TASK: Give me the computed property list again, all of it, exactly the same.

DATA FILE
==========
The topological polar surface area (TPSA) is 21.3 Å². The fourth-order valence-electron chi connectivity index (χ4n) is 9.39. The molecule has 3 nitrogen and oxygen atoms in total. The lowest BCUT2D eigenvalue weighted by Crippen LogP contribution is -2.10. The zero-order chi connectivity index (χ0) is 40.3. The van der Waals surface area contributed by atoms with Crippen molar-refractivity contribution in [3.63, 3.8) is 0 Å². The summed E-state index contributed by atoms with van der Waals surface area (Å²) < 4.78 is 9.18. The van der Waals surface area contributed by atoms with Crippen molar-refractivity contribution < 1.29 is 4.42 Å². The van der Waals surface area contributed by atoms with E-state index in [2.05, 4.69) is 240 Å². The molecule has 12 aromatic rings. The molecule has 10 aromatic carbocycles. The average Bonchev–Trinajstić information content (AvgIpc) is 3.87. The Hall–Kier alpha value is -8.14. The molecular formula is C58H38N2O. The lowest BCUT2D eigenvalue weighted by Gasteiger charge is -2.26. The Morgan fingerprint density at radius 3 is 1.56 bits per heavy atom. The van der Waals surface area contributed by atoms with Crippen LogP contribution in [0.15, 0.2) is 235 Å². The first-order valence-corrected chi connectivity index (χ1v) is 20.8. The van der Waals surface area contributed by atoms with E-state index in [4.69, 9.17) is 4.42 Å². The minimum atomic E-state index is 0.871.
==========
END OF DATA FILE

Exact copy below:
The topological polar surface area (TPSA) is 21.3 Å². The fourth-order valence-electron chi connectivity index (χ4n) is 9.39. The molecule has 3 nitrogen and oxygen atoms in total. The lowest BCUT2D eigenvalue weighted by Crippen LogP contribution is -2.10. The zero-order chi connectivity index (χ0) is 40.3. The van der Waals surface area contributed by atoms with Crippen molar-refractivity contribution in [3.63, 3.8) is 0 Å². The summed E-state index contributed by atoms with van der Waals surface area (Å²) < 4.78 is 9.18. The van der Waals surface area contributed by atoms with Crippen molar-refractivity contribution < 1.29 is 4.42 Å². The van der Waals surface area contributed by atoms with E-state index in [2.05, 4.69) is 240 Å². The molecule has 12 aromatic rings. The molecule has 10 aromatic carbocycles. The average Bonchev–Trinajstić information content (AvgIpc) is 3.87. The Hall–Kier alpha value is -8.14. The molecular formula is C58H38N2O. The lowest BCUT2D eigenvalue weighted by Gasteiger charge is -2.26. The Morgan fingerprint density at radius 3 is 1.56 bits per heavy atom. The van der Waals surface area contributed by atoms with Crippen LogP contribution in [0.15, 0.2) is 235 Å². The first-order valence-corrected chi connectivity index (χ1v) is 20.8. The van der Waals surface area contributed by atoms with E-state index in [4.69, 9.17) is 4.42 Å². The minimum atomic E-state index is 0.871.